first not know. And in knowing know I know not. Each Personal enlightenment
found exploring the many divergent foot steps of Those who have gone before.
Pacific Northwest Gathering VIIhttp://themeyers.org/HomeRoast/">http://home.comcast.net/~mckona/PNWGVII.htmSweet Maria's List - Searchable Archiveshttp://themeyers.org/HomeRoast/
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4) From: Ron West
My Infinity was new for Christmas.  It has had probably 25 lb run through
it, from medium to coarse.  It has not had the burrs replaced.
I was considering a grinder upgrade, and was looking at the Rocky.  However,
I was stopped by descriptions of the Rocky doing a 'passable' job of the
coarser grinds.  Would you say this is a fair assessment, or would it do a
better job than my Infinity with a Vacpot grind?
Ron

5) From: Doug Hoople
"As burrs wear they create more and more and more fines from pulverizing
rather than cutting the beans..."
Hi MiKe,
With conicals, it doesn't matter whether they're new or old. The coarse
settings will be inconsistent in the best of cases.
Doug
On Mon, May 11, 2009 at 8:07 PM, miKe mcKoffee  wrote:
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6) From: John Borella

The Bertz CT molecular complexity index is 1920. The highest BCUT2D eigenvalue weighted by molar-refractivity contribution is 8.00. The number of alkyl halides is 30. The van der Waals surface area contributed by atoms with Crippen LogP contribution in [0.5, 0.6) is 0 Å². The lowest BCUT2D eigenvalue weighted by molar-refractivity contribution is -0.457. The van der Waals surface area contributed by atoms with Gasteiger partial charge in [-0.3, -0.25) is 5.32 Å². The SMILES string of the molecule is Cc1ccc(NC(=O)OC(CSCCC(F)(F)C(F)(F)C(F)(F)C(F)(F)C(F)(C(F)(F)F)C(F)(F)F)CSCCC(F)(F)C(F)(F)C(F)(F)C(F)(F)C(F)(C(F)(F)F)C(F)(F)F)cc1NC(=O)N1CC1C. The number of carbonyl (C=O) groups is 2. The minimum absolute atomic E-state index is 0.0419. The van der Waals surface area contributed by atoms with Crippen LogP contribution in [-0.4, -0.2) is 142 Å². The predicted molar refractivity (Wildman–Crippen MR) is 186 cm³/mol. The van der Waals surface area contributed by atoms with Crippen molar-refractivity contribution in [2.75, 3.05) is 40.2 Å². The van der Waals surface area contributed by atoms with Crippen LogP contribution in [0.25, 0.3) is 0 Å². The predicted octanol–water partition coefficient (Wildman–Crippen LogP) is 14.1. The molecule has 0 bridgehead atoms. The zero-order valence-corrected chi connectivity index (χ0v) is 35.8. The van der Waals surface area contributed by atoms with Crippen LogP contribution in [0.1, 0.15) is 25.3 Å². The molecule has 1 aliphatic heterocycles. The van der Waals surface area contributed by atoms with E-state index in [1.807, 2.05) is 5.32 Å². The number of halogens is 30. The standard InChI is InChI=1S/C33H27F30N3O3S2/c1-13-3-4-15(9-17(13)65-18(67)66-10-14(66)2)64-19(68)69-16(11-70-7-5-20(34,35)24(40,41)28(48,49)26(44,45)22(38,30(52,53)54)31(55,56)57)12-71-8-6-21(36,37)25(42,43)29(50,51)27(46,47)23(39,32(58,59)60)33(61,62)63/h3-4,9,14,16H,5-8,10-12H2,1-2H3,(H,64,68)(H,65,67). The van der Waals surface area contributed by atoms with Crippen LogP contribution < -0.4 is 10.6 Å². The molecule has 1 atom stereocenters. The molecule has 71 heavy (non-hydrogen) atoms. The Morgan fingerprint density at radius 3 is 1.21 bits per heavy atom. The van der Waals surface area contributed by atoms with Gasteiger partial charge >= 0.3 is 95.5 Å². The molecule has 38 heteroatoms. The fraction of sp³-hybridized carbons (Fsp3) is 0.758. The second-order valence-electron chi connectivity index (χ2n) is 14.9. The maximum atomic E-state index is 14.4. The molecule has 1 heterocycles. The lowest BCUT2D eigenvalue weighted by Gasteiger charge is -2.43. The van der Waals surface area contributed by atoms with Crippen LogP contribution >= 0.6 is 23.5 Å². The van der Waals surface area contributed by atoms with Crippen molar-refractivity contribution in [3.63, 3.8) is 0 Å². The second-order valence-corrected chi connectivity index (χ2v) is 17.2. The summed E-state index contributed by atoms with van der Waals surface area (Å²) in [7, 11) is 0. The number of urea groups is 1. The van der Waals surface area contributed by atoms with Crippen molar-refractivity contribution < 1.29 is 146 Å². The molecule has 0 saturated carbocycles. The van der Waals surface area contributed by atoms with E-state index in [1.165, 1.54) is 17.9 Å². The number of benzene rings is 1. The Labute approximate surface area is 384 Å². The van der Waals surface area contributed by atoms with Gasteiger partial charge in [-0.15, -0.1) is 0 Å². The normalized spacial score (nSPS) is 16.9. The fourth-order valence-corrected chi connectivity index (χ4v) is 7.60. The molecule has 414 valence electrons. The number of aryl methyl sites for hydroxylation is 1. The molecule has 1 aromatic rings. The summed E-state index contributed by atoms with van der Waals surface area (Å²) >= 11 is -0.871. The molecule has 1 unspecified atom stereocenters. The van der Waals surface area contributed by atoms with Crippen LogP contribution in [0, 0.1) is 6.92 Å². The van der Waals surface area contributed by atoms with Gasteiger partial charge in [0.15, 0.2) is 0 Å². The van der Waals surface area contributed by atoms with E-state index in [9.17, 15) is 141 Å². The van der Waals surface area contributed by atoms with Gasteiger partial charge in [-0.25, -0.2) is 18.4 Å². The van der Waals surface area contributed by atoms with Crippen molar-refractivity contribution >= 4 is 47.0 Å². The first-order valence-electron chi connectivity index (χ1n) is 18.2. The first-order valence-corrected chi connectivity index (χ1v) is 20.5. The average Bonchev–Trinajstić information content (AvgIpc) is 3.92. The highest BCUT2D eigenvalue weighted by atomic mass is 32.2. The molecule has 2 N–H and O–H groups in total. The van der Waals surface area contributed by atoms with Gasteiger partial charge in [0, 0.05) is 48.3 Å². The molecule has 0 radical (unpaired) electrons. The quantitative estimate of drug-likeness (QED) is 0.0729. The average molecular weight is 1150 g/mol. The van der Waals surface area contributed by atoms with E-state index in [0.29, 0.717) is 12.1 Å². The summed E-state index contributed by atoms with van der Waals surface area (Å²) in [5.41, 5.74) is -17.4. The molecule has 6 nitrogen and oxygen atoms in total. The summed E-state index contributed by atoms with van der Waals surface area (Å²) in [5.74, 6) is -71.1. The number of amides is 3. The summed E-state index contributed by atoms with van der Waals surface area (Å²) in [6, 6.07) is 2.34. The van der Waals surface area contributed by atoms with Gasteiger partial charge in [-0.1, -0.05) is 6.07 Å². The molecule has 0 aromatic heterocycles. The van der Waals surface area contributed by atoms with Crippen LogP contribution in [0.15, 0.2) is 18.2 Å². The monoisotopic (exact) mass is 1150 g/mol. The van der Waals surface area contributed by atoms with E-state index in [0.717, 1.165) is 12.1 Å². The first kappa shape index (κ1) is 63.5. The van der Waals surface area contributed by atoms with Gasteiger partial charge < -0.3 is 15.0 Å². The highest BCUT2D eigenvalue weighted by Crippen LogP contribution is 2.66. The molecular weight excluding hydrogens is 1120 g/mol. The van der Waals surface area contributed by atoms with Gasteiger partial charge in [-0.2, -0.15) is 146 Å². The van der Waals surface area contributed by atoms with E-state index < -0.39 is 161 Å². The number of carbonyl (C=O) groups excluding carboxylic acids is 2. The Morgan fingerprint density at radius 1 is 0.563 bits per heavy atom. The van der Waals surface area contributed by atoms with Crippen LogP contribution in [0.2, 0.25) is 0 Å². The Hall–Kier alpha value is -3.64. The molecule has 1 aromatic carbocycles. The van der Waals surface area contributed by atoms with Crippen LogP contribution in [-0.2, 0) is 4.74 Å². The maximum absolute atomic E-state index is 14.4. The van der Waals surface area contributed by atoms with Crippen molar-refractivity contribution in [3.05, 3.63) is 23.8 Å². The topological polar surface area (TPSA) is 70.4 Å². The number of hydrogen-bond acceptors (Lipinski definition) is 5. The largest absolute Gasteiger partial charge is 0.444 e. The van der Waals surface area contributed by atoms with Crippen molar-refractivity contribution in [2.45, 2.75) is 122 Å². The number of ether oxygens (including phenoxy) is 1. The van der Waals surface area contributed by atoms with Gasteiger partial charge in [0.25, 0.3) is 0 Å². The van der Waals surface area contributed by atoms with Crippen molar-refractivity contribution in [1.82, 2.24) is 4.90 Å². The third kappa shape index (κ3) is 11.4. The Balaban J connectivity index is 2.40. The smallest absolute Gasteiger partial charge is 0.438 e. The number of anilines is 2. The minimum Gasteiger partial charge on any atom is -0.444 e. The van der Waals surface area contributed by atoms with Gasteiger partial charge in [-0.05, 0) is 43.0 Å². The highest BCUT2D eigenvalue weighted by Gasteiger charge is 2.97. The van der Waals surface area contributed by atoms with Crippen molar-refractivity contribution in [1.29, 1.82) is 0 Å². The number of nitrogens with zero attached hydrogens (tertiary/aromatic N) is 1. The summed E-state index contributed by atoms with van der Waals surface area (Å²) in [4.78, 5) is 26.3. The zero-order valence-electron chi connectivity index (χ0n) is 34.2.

. I grind a little finer then drip on my Super Jolly & get sweet, clean 
brews in my Harios using a cloth filter. If you want a grinder that does a 
nice job on coarse grinds pick up a KitchenAid Pro flat burr grinder. I use 
mine for french press & Toddy brewing and really like it in that grind 
range.

7) From: Doug Hoople
Well, the hypothesis is that flat burrs will do a better job, so any decent
flat-burr grinder should surpass even a Robur in the coarser range. That is,
if the theory holds.
There's still very little actual data, as glass-rod vacpot appears to be the
only application where this is critical, and glass-rod vacpot is still a
pretty esoteric domain.
Dark-roast in a glass-rod vacpot is more esoteric still, and constitutes the
ultimate test for coarse grinding.
The caveat to all these observations is that, unlike with espresso, where
there are miles and miles of data and reports, and lots of practitioners,
there really aren't a lot of glass-rod vacpotters, and fewer still who like
their roasts dark.
If you do decide to spring for another grinder, make sure you post your
results here.
Thanks.
Doug
On Mon, May 11, 2009 at 8:54 PM, Ron West  wrote:
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8) From: Doug Hoople
One other thing. How dark are your roasts?
If you don't habitually brew with dark-roast coffee, then your drawdowns
shouldn't be a problem.
Before you invest in another grinder, you might want to consider a different
glass rod. All the rods are different, and some mate better with the Yama
8-cup than others.